04 March 2014

Redirected Efforts

In my efforts to begin (yes begin) my second daft process, I've made some fairly major theoretical decisions, about boy the plot and the protagonists, not to mention some world building adjustments. I haven't quite got a handle on the first things, but I have written a new first paragraph, dealing with the changes in the world around the characters. The original first paragraph focused sharply on one of the main characters and her immediate surroundings. It went like this:
The sun rose on the city of Spierglass, and spilled down from the Sky God's temple at the top of the mount, down to the courts of the palaces and then further, across the inns and markets and slums of the lower city, where stone gave way and the courtyards were made of beaten dirt. 
The Macroura was in the temple.  Standing on the inlaid floor of the altar room which held no altar, she looked out across the city from the southern facing arched, floor-length window.  She rested one hand against the archway, and the fingerless gauntlets, plated she always wore scraped against the rose colored stone.  The ever present birdsong, echoing across the small bowl of the open air temple, paused briefly, then resumed.  The Macroura, Ranwhey Longtail, fifth queen and twelfth ruler of Endellion, turned back toward the mosaic of precious and semi-precious stones on the East Wall, the only wall without a window.  With the sun still behind it, the colors were muted, and the figure depicted receded into the background, almost disappearing.  Which was exactly why the Macroura chose this time of day to discharge her obligatory period of meditation.  The bitter satisfaction she took in the symbolism of it all was that of the very young.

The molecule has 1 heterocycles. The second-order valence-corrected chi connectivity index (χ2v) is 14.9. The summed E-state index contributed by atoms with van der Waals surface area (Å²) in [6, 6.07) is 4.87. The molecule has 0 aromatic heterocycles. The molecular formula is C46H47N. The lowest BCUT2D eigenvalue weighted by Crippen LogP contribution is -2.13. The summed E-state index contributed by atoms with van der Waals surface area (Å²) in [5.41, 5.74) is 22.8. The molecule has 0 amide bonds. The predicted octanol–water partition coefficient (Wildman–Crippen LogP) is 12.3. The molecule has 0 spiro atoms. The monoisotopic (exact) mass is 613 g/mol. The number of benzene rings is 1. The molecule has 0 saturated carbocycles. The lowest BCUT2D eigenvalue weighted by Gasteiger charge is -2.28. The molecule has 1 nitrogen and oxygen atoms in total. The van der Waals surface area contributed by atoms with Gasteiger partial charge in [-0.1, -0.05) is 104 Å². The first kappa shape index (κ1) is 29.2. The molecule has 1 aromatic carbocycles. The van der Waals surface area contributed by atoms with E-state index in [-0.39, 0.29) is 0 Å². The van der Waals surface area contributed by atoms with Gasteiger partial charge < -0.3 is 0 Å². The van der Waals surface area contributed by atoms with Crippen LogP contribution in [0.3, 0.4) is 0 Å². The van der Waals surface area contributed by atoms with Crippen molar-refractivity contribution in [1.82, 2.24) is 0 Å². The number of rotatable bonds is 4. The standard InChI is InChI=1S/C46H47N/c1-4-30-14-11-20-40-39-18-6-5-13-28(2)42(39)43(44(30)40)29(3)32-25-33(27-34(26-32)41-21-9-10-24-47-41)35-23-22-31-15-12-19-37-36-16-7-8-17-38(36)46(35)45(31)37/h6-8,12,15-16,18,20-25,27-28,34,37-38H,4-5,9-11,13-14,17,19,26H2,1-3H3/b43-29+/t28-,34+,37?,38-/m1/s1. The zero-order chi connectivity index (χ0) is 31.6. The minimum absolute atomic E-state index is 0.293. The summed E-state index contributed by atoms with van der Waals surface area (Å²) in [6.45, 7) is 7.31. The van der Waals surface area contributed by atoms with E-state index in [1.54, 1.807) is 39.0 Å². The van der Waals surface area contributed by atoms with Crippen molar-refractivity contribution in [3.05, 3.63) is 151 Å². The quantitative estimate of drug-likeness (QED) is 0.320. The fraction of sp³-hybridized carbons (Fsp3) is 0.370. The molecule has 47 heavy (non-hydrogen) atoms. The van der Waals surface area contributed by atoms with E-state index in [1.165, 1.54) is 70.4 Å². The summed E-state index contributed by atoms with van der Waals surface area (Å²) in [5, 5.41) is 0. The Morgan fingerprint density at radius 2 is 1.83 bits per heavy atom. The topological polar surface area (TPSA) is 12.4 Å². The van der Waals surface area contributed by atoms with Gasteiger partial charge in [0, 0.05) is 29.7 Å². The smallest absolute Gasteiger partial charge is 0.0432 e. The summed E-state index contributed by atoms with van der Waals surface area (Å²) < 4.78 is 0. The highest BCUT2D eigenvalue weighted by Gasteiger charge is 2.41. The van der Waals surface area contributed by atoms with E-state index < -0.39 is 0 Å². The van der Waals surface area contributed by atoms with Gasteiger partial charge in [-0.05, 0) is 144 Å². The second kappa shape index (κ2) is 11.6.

The new opening (which is by no way final, I'm just playing around) is much more detached from the characters, and focuses on a larger geographical and cultural arena; this is because one of the changes I've decided to make is to add the POV of a character who, though a major force in the direction of the story, previously had no voice, and I thought comparing their two cultures at the beginning would shed some light on their interactions later on. The new opening, in its rough draft form, is this:
 The sister cities of Speirglass and Bruemdyke [I'm really not sold on this name; I'll think of something better later] were allies in ancient times, but, as siblings do, they came to quarrel. It was quite the rift, and it never healed. Generations passed, and eventually the cultures diverged so much that the one city could hardly recognize, and barely acknowledge, the other.  Yet they still shared a certain cultural familiarity; their religions drew on the same basic myths, the same archetypal heroes, their societies were similar in structure, although governments and crowns differed in their responsibilities and attitudes.  
Over time, Speirglass became more than just a city; it became the capital of a loose network of cities that, more or less, became a nation. On the other side of the Earthcrown mountains, Bruemdyke bloomed like a living jewel, establishing itself as the center of the world as far as the inhabitants if the Steppes were concerned. And then, spectacularly, it bled out. It became, in the course of only a few decades, a ruin, a blight, and a legend. There formed no nation in the Steppes. No other formalized city stepped up to rule the Steppes, and everyone dissolved into tribes and clans according to their nature.
     Like I said: rough draft.  I'm not even sure I'll go this way, but I have to start somewhere.  Another reason I decided to change things up as far as writing style is that I've also been toying with the idea of shifting the tone from straight up fantasy to something lighter and snarkier in places while still packing a serious and hefty emotional punch when it counts. In creative writing circles, they always tell you to read and emulate writers that you admire, so I've been rereading - well, re-listening to - some of my favorite Terry Pratchett books, paying particular attention to the openings.  I won't excerpt them here, because most of my copies are audiobooks, and my dictation skills just aren't that good.  But the ones I'm particularly looking at are Going Postal, The Truth, and Men at Arms.  Each of these stories begin with one or more almost-prologues that seem nebulous and unconnected, but which both set the tone and become extremely important to the story. 

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